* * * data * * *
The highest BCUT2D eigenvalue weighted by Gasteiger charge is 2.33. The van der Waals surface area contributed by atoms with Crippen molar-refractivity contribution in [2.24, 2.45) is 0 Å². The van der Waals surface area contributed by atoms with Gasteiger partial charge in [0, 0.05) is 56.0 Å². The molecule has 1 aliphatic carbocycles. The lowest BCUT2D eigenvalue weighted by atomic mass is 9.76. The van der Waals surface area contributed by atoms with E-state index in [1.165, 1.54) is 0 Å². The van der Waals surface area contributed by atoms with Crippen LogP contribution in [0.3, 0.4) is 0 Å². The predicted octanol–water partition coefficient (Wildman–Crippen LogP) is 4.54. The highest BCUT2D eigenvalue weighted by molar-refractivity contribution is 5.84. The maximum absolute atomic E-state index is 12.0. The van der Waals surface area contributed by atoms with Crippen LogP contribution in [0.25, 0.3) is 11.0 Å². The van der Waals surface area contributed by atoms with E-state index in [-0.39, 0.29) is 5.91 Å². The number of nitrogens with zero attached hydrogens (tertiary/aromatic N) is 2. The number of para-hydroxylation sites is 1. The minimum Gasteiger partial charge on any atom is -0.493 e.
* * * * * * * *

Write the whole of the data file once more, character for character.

The highest BCUT2D eigenvalue weighted by Gasteiger charge is 2.33. The van der Waals surface area contributed by atoms with Crippen molar-refractivity contribution in [2.24, 2.45) is 0 Å². The van der Waals surface area contributed by atoms with Gasteiger partial charge in [0, 0.05) is 56.0 Å². The molecule has 1 aliphatic carbocycles. The lowest BCUT2D eigenvalue weighted by atomic mass is 9.76. The van der Waals surface area contributed by atoms with E-state index in [1.165, 1.54) is 0 Å². The van der Waals surface area contributed by atoms with Crippen LogP contribution in [0.3, 0.4) is 0 Å². The predicted octanol–water partition coefficient (Wildman–Crippen LogP) is 4.54. The highest BCUT2D eigenvalue weighted by molar-refractivity contribution is 5.84. The maximum absolute atomic E-state index is 12.0. The van der Waals surface area contributed by atoms with Crippen LogP contribution in [0.25, 0.3) is 11.0 Å². The van der Waals surface area contributed by atoms with E-state index in [-0.39, 0.29) is 5.91 Å². The number of nitrogens with zero attached hydrogens (tertiary/aromatic N) is 2. The number of para-hydroxylation sites is 1. The minimum Gasteiger partial charge on any atom is -0.493 e.